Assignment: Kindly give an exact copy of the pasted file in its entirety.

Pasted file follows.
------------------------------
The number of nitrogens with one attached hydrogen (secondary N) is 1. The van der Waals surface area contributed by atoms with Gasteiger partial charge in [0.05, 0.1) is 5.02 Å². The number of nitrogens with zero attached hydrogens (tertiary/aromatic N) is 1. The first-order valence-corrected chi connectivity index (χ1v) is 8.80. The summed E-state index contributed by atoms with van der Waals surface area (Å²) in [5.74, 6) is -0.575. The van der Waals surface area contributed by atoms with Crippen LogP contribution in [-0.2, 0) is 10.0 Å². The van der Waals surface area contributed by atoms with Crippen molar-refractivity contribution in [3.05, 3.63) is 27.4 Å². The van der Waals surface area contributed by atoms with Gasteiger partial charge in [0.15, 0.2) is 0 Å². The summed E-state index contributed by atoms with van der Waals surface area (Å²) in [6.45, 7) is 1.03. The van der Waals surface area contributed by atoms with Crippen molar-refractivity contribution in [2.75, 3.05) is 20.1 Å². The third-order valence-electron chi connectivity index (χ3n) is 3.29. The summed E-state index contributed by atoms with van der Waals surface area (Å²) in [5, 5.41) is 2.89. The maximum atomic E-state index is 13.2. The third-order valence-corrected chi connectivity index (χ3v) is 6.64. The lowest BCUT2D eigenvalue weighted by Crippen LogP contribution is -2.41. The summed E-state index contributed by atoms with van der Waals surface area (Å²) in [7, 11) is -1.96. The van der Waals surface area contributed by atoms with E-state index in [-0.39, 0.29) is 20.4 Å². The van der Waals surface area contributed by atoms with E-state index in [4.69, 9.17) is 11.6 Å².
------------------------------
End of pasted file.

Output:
The number of nitrogens with one attached hydrogen (secondary N) is 1. The van der Waals surface area contributed by atoms with Gasteiger partial charge in [0.05, 0.1) is 5.02 Å². The number of nitrogens with zero attached hydrogens (tertiary/aromatic N) is 1. The first-order valence-corrected chi connectivity index (χ1v) is 8.80. The summed E-state index contributed by atoms with van der Waals surface area (Å²) in [5.74, 6) is -0.575. The van der Waals surface area contributed by atoms with Crippen LogP contribution in [-0.2, 0) is 10.0 Å². The van der Waals surface area contributed by atoms with Crippen molar-refractivity contribution in [3.05, 3.63) is 27.4 Å². The van der Waals surface area contributed by atoms with Gasteiger partial charge in [0.15, 0.2) is 0 Å². The summed E-state index contributed by atoms with van der Waals surface area (Å²) in [6.45, 7) is 1.03. The van der Waals surface area contributed by atoms with Crippen molar-refractivity contribution in [2.75, 3.05) is 20.1 Å². The third-order valence-electron chi connectivity index (χ3n) is 3.29. The summed E-state index contributed by atoms with van der Waals surface area (Å²) in [5, 5.41) is 2.89. The maximum atomic E-state index is 13.2. The third-order valence-corrected chi connectivity index (χ3v) is 6.64. The lowest BCUT2D eigenvalue weighted by Crippen LogP contribution is -2.41. The summed E-state index contributed by atoms with van der Waals surface area (Å²) in [7, 11) is -1.96. The van der Waals surface area contributed by atoms with E-state index in [-0.39, 0.29) is 20.4 Å². The van der Waals surface area contributed by atoms with E-state index in [4.69, 9.17) is 11.6 Å².